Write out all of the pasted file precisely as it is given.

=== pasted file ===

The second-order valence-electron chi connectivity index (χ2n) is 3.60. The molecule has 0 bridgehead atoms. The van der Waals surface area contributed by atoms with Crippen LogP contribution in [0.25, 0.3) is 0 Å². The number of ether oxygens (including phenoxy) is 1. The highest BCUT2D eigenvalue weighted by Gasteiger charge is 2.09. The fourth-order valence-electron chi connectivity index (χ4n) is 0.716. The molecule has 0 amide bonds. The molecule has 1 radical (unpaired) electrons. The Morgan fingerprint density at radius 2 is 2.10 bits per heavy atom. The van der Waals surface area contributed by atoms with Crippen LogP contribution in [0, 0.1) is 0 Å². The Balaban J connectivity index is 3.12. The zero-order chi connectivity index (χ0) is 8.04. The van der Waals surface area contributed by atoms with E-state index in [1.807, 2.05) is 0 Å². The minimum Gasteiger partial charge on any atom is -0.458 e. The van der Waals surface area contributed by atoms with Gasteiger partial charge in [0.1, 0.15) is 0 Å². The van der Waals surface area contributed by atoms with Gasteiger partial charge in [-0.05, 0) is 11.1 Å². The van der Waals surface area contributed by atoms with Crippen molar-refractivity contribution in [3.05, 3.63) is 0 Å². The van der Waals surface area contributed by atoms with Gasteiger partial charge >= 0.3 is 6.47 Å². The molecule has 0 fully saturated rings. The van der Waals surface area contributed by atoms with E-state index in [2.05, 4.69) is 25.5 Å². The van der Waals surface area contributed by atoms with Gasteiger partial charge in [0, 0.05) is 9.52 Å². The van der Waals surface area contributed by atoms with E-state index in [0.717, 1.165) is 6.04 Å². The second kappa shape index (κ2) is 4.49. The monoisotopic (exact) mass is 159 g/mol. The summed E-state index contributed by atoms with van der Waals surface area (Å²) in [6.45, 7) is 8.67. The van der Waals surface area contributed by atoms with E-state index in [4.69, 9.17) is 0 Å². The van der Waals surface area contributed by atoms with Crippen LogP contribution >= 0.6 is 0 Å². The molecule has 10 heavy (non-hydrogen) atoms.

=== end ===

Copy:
The second-order valence-electron chi connectivity index (χ2n) is 3.60. The molecule has 0 bridgehead atoms. The van der Waals surface area contributed by atoms with Crippen LogP contribution in [0.25, 0.3) is 0 Å². The number of ether oxygens (including phenoxy) is 1. The highest BCUT2D eigenvalue weighted by Gasteiger charge is 2.09. The fourth-order valence-electron chi connectivity index (χ4n) is 0.716. The molecule has 0 amide bonds. The molecule has 1 radical (unpaired) electrons. The Morgan fingerprint density at radius 2 is 2.10 bits per heavy atom. The van der Waals surface area contributed by atoms with Crippen LogP contribution in [0, 0.1) is 0 Å². The Balaban J connectivity index is 3.12. The zero-order chi connectivity index (χ0) is 8.04. The van der Waals surface area contributed by atoms with E-state index in [1.807, 2.05) is 0 Å². The minimum Gasteiger partial charge on any atom is -0.458 e. The van der Waals surface area contributed by atoms with Gasteiger partial charge in [0.1, 0.15) is 0 Å². The van der Waals surface area contributed by atoms with Gasteiger partial charge in [-0.05, 0) is 11.1 Å². The van der Waals surface area contributed by atoms with Crippen molar-refractivity contribution in [3.05, 3.63) is 0 Å². The van der Waals surface area contributed by atoms with Gasteiger partial charge >= 0.3 is 6.47 Å². The molecule has 0 fully saturated rings. The van der Waals surface area contributed by atoms with E-state index in [2.05, 4.69) is 25.5 Å². The van der Waals surface area contributed by atoms with Gasteiger partial charge in [0, 0.05) is 9.52 Å². The van der Waals surface area contributed by atoms with E-state index in [0.717, 1.165) is 6.04 Å². The second kappa shape index (κ2) is 4.49. The monoisotopic (exact) mass is 159 g/mol. The summed E-state index contributed by atoms with van der Waals surface area (Å²) in [6.45, 7) is 8.67. The van der Waals surface area contributed by atoms with E-state index in [4.69, 9.17) is 0 Å². The van der Waals surface area contributed by atoms with Crippen LogP contribution >= 0.6 is 0 Å². The molecule has 10 heavy (non-hydrogen) atoms.